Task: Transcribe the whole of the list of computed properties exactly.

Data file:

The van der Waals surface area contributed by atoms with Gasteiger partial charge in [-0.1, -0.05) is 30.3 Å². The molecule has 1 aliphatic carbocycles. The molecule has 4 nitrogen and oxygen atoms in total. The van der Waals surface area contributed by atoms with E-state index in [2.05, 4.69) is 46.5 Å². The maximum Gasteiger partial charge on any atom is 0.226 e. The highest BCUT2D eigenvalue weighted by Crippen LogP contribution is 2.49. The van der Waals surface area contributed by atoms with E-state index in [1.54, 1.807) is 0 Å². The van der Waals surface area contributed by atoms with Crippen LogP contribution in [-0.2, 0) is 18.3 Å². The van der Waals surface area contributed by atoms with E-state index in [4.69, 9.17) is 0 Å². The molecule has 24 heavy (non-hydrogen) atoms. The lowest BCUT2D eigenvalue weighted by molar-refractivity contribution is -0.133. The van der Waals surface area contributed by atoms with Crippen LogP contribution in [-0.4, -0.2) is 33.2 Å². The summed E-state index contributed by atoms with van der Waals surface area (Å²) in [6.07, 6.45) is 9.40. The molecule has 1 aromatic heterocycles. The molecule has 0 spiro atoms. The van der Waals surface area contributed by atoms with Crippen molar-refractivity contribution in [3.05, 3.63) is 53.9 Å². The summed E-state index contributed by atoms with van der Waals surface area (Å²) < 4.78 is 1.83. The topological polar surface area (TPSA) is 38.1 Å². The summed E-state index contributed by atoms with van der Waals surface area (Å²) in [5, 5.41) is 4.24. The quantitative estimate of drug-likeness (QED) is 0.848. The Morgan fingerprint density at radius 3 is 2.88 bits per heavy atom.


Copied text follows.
The van der Waals surface area contributed by atoms with Gasteiger partial charge in [-0.1, -0.05) is 30.3 Å². The molecule has 1 aliphatic carbocycles. The molecule has 4 nitrogen and oxygen atoms in total. The van der Waals surface area contributed by atoms with E-state index in [2.05, 4.69) is 46.5 Å². The maximum Gasteiger partial charge on any atom is 0.226 e. The highest BCUT2D eigenvalue weighted by Crippen LogP contribution is 2.49. The van der Waals surface area contributed by atoms with E-state index in [1.54, 1.807) is 0 Å². The van der Waals surface area contributed by atoms with Crippen LogP contribution in [-0.2, 0) is 18.3 Å². The van der Waals surface area contributed by atoms with E-state index in [4.69, 9.17) is 0 Å². The molecule has 24 heavy (non-hydrogen) atoms. The lowest BCUT2D eigenvalue weighted by molar-refractivity contribution is -0.133. The van der Waals surface area contributed by atoms with Crippen LogP contribution in [-0.4, -0.2) is 33.2 Å². The summed E-state index contributed by atoms with van der Waals surface area (Å²) in [6.07, 6.45) is 9.40. The molecule has 1 aromatic heterocycles. The molecule has 0 spiro atoms. The van der Waals surface area contributed by atoms with Crippen molar-refractivity contribution in [3.05, 3.63) is 53.9 Å². The summed E-state index contributed by atoms with van der Waals surface area (Å²) < 4.78 is 1.83. The topological polar surface area (TPSA) is 38.1 Å². The summed E-state index contributed by atoms with van der Waals surface area (Å²) in [5, 5.41) is 4.24. The quantitative estimate of drug-likeness (QED) is 0.848. The Morgan fingerprint density at radius 3 is 2.88 bits per heavy atom.